Recovering alcoholics and addicts can appear to be leading a normal life.  As practicing alcoholics and drug addicts, their daily functioning was probably much more compromised in a much more obvious way than that of the practicing sex addict.  Sex addicts can keep their sexual behavior compartmentalized and hidden.  Out of sight out of mind.  Thus the addict can convince himself and everyone else that there is nothing wrong.  There may be not obvious consequences and there may be no one in the addict’s life who ever calls him on his behavior.


Recovering addicts often take a superior and derisive attitude toward sex addicts.  This grandiosity is a part of a narcissistic defense system that many addicts have and that covers up a sense of inferiority.  It can also take the form of machismo and sexism in which recovering alcoholics or addicts may engage in seductive and sexually predatory behavior toward people in their recovery groups.  This is sometimes referred to as “13th stepping.”  It is a need to feed the ego and to feel better by seeing other people as worse off.  Thus recovering alcoholics and addicts may even take the attitude that sex addiction recovery is a kind of joke.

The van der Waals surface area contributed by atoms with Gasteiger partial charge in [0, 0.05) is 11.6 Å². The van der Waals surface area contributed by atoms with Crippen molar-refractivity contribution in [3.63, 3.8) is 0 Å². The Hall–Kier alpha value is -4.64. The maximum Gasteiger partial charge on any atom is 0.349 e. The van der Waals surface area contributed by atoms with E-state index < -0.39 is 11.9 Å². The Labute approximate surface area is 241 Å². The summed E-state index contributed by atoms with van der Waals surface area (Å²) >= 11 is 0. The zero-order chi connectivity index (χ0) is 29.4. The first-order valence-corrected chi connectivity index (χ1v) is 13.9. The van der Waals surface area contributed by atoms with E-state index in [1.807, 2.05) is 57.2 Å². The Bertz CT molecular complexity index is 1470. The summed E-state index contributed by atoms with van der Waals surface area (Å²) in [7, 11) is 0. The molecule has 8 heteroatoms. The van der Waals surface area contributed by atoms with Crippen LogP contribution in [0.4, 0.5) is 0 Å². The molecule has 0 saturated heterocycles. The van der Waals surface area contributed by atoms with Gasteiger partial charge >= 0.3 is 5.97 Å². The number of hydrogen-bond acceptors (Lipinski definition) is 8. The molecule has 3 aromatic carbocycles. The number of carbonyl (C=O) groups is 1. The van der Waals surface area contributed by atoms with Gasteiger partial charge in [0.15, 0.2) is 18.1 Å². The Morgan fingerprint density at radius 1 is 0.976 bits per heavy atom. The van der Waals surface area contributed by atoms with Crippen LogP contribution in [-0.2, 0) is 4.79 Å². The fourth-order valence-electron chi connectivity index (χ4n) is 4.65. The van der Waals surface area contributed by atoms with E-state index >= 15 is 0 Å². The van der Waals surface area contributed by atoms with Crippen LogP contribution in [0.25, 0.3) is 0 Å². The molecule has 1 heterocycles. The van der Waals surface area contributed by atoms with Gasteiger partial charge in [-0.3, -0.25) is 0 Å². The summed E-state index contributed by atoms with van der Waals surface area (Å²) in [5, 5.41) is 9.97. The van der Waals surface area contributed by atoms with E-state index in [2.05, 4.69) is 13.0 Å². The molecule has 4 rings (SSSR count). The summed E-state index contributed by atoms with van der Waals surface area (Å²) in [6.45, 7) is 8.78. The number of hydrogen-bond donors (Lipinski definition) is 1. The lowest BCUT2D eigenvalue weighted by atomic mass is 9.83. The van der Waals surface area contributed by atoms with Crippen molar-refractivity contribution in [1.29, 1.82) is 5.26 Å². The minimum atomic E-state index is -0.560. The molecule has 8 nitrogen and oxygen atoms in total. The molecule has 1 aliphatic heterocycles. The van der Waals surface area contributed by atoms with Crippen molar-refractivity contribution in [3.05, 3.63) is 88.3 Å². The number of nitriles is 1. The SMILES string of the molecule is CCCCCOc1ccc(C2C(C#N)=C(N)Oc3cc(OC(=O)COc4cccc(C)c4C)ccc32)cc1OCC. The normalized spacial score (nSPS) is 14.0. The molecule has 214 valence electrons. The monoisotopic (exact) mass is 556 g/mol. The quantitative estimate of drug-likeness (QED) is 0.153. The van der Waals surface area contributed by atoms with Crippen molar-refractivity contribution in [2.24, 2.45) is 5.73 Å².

Recovering addicts and alcoholics often attribute their sexually compulsive behavior to something other than sex addiction.  They very commonly are aware that they behave in a sexually inappropriate manner prior to chemical dependency recovery and they attribute that to the fact that they were high on drugs or alcohol.  Drugs and alcohol allowed them to overcome their inhibitions and behave in overtly excessive ways sexually.